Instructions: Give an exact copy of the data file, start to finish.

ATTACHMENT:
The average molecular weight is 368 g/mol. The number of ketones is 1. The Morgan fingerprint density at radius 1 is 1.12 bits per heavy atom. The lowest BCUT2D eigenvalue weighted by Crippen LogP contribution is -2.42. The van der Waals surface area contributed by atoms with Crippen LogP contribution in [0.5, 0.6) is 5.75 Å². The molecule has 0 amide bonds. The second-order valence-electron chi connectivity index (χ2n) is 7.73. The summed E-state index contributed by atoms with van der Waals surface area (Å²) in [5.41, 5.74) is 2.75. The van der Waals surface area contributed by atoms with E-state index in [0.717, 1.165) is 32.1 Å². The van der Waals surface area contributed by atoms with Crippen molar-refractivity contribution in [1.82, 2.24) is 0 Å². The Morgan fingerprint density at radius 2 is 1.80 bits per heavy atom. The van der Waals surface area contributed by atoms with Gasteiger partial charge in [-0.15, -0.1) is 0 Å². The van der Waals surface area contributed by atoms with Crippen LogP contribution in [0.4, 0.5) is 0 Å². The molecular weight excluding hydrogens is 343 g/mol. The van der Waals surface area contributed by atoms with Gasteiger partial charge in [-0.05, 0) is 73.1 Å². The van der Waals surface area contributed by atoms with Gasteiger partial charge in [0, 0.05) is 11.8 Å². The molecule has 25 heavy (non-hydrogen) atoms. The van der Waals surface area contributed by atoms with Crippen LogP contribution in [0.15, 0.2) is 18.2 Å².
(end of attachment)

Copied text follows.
The average molecular weight is 368 g/mol. The number of ketones is 1. The Morgan fingerprint density at radius 1 is 1.12 bits per heavy atom. The lowest BCUT2D eigenvalue weighted by Crippen LogP contribution is -2.42. The van der Waals surface area contributed by atoms with Crippen LogP contribution in [0.5, 0.6) is 5.75 Å². The molecule has 0 amide bonds. The second-order valence-electron chi connectivity index (χ2n) is 7.73. The summed E-state index contributed by atoms with van der Waals surface area (Å²) in [5.41, 5.74) is 2.75. The van der Waals surface area contributed by atoms with E-state index in [0.717, 1.165) is 32.1 Å². The van der Waals surface area contributed by atoms with Crippen molar-refractivity contribution in [1.82, 2.24) is 0 Å². The Morgan fingerprint density at radius 2 is 1.80 bits per heavy atom. The van der Waals surface area contributed by atoms with Gasteiger partial charge in [-0.15, -0.1) is 0 Å². The van der Waals surface area contributed by atoms with Crippen LogP contribution in [0.4, 0.5) is 0 Å². The molecular weight excluding hydrogens is 343 g/mol. The van der Waals surface area contributed by atoms with Gasteiger partial charge in [-0.05, 0) is 73.1 Å². The van der Waals surface area contributed by atoms with Gasteiger partial charge in [0, 0.05) is 11.8 Å². The molecule has 25 heavy (non-hydrogen) atoms. The van der Waals surface area contributed by atoms with Crippen LogP contribution in [0.15, 0.2) is 18.2 Å².